Should Sask. scrap some rural roads?

Report on rural communities recommends reducing municipal governments and abandoning some rural roads

A new report on the health of Canada’s rural communities says Saskatchewan should reduce the number of municipal governments in the province and rationalize its vast network of rural roads.

Those measures, combined with the adoption of new technologies that improve rural communication, promote entrepreneurship and enhance the delivery of health care and education, will benefit rural communities in the province.

“Some real or de facto municipal government amalgamation is long overdue (in Saskatchewan),” says the State of Rural Canada Report, released Sept. 17 by the Canadian Rural Revitalization Foundation.

“The (province’s) vast rural road network must be rationalized through upgrading some roads and abandoning others,” it adds.

The Canadian Rural Revitalization Foundation (CRRF) consists of rural leaders, policy makers and academics who specialize in the study of rural issues.

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The State of Rural Canada Report is a 114-page document touching on key issues that affect rural communities across Canada.

It contains three overarching recommendations:

  • A renewed focus on rural issues and policy development mechanisms by provincial, territorial and federal governments.
  • New initiatives that allow rural communities to participate in shaping their own futures.
  • Corrective steps aimed at healing the “historical trauma” suffered by aboriginal people.

In Saskatchewan, the report’s position on municipal amalgamations and rural roads is likely to generate dissent.

According to the document, Saskatchewan has more incorporated municipal governments per capita than any other province — a total of 781 local councils including RMs, cities, towns, villages and resort communities.

Together, those municipalities serve a provincial population of slightly more than one million people.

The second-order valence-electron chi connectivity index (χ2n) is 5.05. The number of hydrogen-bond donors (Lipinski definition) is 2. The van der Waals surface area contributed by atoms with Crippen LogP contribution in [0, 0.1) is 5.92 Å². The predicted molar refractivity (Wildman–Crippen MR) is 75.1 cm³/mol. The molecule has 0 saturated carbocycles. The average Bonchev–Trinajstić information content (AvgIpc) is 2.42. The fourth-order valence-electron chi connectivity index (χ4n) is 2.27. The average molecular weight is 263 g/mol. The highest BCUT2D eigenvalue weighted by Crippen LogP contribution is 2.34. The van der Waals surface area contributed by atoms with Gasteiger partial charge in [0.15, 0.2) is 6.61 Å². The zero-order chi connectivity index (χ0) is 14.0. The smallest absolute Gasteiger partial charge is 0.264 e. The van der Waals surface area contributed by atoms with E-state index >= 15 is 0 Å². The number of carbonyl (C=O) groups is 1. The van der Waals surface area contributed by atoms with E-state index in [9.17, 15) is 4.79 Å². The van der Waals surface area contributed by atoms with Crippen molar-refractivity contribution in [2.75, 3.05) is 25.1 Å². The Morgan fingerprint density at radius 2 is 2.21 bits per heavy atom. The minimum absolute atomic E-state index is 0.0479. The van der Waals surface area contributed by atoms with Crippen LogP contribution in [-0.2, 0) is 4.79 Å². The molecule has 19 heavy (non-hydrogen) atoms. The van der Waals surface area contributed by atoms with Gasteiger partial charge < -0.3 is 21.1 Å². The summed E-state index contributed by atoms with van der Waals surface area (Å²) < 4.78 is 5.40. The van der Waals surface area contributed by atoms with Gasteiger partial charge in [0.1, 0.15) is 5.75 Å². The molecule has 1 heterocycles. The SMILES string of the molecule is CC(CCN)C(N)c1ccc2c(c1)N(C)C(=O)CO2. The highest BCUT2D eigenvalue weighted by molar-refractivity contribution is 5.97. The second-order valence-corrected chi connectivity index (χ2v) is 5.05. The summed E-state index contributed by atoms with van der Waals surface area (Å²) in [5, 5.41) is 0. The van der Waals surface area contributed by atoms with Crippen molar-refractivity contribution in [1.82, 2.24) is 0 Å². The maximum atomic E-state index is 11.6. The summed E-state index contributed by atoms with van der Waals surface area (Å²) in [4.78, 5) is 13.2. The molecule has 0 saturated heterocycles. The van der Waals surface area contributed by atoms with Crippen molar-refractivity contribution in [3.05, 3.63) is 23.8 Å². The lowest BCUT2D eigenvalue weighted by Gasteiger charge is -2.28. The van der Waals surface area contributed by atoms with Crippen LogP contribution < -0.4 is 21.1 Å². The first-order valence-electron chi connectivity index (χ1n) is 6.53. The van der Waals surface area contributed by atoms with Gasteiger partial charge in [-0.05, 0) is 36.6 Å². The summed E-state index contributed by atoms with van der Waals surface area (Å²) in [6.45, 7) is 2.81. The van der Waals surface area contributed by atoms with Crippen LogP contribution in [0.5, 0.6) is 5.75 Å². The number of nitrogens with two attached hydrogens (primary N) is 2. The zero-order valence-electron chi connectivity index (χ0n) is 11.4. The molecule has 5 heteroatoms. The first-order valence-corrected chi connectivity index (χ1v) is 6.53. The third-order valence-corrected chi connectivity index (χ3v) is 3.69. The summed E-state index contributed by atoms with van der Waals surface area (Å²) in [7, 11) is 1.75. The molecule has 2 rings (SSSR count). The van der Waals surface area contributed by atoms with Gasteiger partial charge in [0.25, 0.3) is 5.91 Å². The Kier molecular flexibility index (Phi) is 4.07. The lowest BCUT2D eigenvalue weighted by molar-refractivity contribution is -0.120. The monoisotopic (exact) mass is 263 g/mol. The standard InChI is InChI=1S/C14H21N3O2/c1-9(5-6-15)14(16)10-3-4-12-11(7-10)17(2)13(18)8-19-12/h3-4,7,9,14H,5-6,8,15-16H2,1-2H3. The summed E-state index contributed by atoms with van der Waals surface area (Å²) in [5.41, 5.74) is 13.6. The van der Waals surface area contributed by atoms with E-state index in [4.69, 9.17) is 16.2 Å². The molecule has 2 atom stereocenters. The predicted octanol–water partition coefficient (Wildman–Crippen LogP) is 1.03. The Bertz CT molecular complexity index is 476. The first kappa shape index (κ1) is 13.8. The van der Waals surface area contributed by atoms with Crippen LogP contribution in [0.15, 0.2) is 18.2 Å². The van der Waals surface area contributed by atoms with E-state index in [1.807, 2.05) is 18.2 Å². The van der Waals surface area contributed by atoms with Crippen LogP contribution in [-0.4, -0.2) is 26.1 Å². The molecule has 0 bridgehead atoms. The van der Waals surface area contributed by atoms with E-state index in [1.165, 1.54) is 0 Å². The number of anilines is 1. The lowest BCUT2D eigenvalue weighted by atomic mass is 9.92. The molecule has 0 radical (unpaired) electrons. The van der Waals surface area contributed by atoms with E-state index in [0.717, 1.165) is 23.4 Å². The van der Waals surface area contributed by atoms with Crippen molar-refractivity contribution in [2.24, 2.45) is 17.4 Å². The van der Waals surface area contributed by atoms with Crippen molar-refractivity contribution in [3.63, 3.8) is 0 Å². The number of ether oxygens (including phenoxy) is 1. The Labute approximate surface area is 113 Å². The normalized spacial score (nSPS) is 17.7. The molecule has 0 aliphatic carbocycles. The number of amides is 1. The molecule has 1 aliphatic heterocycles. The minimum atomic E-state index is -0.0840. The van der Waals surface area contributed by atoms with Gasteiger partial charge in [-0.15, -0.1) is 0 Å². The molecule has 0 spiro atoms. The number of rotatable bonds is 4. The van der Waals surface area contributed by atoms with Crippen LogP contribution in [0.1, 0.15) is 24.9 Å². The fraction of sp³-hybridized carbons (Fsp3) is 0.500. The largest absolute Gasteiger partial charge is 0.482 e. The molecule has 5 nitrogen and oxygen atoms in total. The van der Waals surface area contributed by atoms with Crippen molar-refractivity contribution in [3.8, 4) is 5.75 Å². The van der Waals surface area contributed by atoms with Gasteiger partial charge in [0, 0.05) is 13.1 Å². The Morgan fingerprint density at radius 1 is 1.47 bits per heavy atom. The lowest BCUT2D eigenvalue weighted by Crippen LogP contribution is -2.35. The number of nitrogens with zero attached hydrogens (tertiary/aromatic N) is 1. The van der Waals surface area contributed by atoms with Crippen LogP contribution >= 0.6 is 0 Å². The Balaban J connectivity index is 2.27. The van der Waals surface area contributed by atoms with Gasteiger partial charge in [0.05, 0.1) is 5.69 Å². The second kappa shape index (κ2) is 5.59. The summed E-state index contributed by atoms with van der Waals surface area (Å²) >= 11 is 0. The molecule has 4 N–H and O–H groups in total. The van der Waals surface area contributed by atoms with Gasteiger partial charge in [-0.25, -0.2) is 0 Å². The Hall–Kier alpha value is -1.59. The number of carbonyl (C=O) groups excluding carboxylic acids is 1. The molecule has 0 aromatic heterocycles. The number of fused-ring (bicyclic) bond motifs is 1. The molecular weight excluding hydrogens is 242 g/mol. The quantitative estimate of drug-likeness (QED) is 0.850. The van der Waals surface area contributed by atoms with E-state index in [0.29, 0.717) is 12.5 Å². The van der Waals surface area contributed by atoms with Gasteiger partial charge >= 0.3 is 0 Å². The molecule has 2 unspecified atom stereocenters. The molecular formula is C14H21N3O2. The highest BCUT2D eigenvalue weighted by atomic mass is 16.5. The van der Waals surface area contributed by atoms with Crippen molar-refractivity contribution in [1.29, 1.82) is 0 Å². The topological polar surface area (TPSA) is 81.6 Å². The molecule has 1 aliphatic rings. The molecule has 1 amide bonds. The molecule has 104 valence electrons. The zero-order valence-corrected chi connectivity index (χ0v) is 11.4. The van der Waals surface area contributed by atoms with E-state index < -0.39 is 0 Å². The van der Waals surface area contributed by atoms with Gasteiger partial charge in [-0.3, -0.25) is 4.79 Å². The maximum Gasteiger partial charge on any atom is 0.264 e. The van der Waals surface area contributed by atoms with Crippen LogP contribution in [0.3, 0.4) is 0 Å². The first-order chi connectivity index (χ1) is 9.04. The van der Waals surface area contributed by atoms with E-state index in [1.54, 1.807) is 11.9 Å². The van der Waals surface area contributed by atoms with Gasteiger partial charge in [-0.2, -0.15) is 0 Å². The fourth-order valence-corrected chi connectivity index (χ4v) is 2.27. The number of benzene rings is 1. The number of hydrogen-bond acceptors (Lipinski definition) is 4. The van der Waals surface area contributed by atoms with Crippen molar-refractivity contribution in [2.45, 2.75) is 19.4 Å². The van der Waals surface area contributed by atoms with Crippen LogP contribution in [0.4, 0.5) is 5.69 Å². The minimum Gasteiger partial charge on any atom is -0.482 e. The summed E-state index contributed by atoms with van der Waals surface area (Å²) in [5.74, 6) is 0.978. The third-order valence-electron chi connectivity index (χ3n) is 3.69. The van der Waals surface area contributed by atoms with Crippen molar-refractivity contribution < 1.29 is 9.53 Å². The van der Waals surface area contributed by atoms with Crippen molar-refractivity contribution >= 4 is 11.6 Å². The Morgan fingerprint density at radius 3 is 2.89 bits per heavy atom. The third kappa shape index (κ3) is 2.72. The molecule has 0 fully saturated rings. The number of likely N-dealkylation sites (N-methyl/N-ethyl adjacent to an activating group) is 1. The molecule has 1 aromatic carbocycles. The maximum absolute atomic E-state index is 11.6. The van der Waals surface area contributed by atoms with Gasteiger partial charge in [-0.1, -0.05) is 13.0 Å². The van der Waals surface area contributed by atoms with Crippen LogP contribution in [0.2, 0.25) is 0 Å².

That’s a ratio of one municipal government for every 1,323 residents. By comparison, Ontario has one municipal government for every 28,800 residents.

Rose Olfert, one of two University of Saskatchewan academics who helped write the report, said rural residents in Saskatchewan are generally opposed to the concept of municipal amalgamation.

But she argued that larger regional governments that serve more people would be less costly to operate, more efficient in terms of service delivery and better equipped to initiate large scale projects, which are often beyond the reach of smaller municipal units.

“It seems likely that there would be more opportunities to reduce the cost of government if we had fewer municipalities,” said Olfert, a professor at the University of Saskatchewan’s Johnson Shoyama Graduate School of Public Policy.

“We would all like our own local government, very close to us so we know who they are, we can see them and we can bring our problems to them and expect them to act.

“But on the other hand, if we have so many local governments, it becomes harder for them to get together to do some of the things that you really do need a much larger population for … whether it’s a regional waste disposal or water treatment plant …. “

Olfert said smaller government units tend to present logistical and political obstacles that make regional co-operation more difficult.

“With so many local governments and so many interests, that co-operation can be logistically difficult and extremely time consuming,” she said.

Ray Orb, president of the Saskatchewan Association of Rural Municipalities, offered a different view.

He said the problems created by rural amalgamations often outweigh the purported benefits.

In Saskatchewan, there are programs in place to accommodate co-operation between municipalities, he added.

“When you look across the country … there’s not a really good track record out there for forced amalgamation,” Orb said.

“In some cases, it’s created a lot of confusion and I think some hardships among municipal councils and their ratepayers.”

Orb also took issue with the notion that Saskatchewan’s road system should be rationalized.

“We’ve got a road system in place that we really need, that’s really vital, especially to the ag industry.”Orb said rural councils have a good sense of which roads are under used and require less maintenance.

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